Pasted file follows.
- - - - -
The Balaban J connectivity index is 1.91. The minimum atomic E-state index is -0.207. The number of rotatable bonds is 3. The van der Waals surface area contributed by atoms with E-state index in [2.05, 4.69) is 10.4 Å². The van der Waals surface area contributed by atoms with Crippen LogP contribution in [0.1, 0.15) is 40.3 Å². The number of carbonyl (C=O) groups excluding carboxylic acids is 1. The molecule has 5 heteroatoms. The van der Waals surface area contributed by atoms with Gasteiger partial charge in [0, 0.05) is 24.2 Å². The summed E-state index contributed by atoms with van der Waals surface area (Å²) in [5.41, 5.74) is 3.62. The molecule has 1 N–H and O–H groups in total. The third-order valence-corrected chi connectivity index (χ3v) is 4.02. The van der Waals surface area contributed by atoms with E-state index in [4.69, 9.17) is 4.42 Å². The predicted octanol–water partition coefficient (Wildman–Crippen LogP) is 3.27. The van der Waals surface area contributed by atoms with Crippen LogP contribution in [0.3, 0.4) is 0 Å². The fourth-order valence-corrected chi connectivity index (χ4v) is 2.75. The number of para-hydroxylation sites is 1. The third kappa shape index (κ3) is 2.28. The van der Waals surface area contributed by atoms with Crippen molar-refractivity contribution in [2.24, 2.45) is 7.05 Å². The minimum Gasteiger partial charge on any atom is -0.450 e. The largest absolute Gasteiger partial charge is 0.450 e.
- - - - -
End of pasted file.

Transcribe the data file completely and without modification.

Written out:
The Balaban J connectivity index is 1.91. The minimum atomic E-state index is -0.207. The number of rotatable bonds is 3. The van der Waals surface area contributed by atoms with E-state index in [2.05, 4.69) is 10.4 Å². The van der Waals surface area contributed by atoms with Crippen LogP contribution in [0.1, 0.15) is 40.3 Å². The number of carbonyl (C=O) groups excluding carboxylic acids is 1. The molecule has 5 heteroatoms. The van der Waals surface area contributed by atoms with Gasteiger partial charge in [0, 0.05) is 24.2 Å². The summed E-state index contributed by atoms with van der Waals surface area (Å²) in [5.41, 5.74) is 3.62. The molecule has 1 N–H and O–H groups in total. The third-order valence-corrected chi connectivity index (χ3v) is 4.02. The van der Waals surface area contributed by atoms with E-state index in [4.69, 9.17) is 4.42 Å². The predicted octanol–water partition coefficient (Wildman–Crippen LogP) is 3.27. The van der Waals surface area contributed by atoms with Crippen LogP contribution in [0.3, 0.4) is 0 Å². The fourth-order valence-corrected chi connectivity index (χ4v) is 2.75. The number of para-hydroxylation sites is 1. The third kappa shape index (κ3) is 2.28. The van der Waals surface area contributed by atoms with Crippen molar-refractivity contribution in [2.24, 2.45) is 7.05 Å². The minimum Gasteiger partial charge on any atom is -0.450 e. The largest absolute Gasteiger partial charge is 0.450 e.